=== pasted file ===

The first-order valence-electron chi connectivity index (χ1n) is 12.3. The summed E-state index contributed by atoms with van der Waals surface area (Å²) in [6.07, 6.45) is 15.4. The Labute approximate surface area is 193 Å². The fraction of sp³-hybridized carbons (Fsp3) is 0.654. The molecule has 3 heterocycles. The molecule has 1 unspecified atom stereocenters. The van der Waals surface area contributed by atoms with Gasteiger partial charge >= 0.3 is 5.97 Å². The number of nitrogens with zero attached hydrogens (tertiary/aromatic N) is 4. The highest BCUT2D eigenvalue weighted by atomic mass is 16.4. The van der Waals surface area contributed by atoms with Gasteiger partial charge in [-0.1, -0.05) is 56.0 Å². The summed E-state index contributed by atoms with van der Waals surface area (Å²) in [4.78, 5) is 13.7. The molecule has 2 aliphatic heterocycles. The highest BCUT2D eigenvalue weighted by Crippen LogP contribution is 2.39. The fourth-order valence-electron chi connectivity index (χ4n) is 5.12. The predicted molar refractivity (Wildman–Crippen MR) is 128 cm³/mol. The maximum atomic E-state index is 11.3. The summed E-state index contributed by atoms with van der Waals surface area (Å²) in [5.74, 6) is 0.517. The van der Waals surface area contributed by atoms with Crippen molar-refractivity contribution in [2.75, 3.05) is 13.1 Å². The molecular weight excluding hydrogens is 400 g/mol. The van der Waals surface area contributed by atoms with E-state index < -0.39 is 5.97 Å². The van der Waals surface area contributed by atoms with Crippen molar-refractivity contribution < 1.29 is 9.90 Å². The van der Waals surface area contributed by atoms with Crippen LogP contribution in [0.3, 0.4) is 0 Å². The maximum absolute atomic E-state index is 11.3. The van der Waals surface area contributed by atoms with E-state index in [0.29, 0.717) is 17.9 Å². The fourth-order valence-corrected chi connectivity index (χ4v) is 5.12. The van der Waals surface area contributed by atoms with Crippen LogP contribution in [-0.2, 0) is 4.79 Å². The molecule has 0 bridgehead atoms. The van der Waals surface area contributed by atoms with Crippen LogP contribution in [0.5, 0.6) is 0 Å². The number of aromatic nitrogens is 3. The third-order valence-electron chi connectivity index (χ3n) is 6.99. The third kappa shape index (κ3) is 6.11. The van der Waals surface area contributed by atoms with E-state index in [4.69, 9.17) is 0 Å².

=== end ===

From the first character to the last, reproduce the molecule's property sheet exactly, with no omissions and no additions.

The first-order valence-electron chi connectivity index (χ1n) is 12.3. The summed E-state index contributed by atoms with van der Waals surface area (Å²) in [6.07, 6.45) is 15.4. The Labute approximate surface area is 193 Å². The fraction of sp³-hybridized carbons (Fsp3) is 0.654. The molecule has 3 heterocycles. The molecule has 1 unspecified atom stereocenters. The van der Waals surface area contributed by atoms with Gasteiger partial charge >= 0.3 is 5.97 Å². The number of nitrogens with zero attached hydrogens (tertiary/aromatic N) is 4. The highest BCUT2D eigenvalue weighted by atomic mass is 16.4. The van der Waals surface area contributed by atoms with Gasteiger partial charge in [-0.1, -0.05) is 56.0 Å². The summed E-state index contributed by atoms with van der Waals surface area (Å²) in [4.78, 5) is 13.7. The molecule has 2 aliphatic heterocycles. The highest BCUT2D eigenvalue weighted by Crippen LogP contribution is 2.39. The fourth-order valence-electron chi connectivity index (χ4n) is 5.12. The predicted molar refractivity (Wildman–Crippen MR) is 128 cm³/mol. The maximum atomic E-state index is 11.3. The summed E-state index contributed by atoms with van der Waals surface area (Å²) in [5.74, 6) is 0.517. The van der Waals surface area contributed by atoms with Crippen molar-refractivity contribution in [2.75, 3.05) is 13.1 Å². The molecular weight excluding hydrogens is 400 g/mol. The van der Waals surface area contributed by atoms with E-state index < -0.39 is 5.97 Å². The van der Waals surface area contributed by atoms with Crippen molar-refractivity contribution < 1.29 is 9.90 Å². The van der Waals surface area contributed by atoms with Crippen LogP contribution in [0.3, 0.4) is 0 Å². The maximum absolute atomic E-state index is 11.3. The van der Waals surface area contributed by atoms with E-state index in [0.29, 0.717) is 17.9 Å². The fourth-order valence-corrected chi connectivity index (χ4v) is 5.12. The van der Waals surface area contributed by atoms with Crippen LogP contribution in [-0.2, 0) is 4.79 Å². The molecule has 0 bridgehead atoms. The van der Waals surface area contributed by atoms with Crippen LogP contribution in [0.5, 0.6) is 0 Å². The number of aromatic nitrogens is 3. The third-order valence-electron chi connectivity index (χ3n) is 6.99. The third kappa shape index (κ3) is 6.11. The van der Waals surface area contributed by atoms with E-state index in [4.69, 9.17) is 0 Å².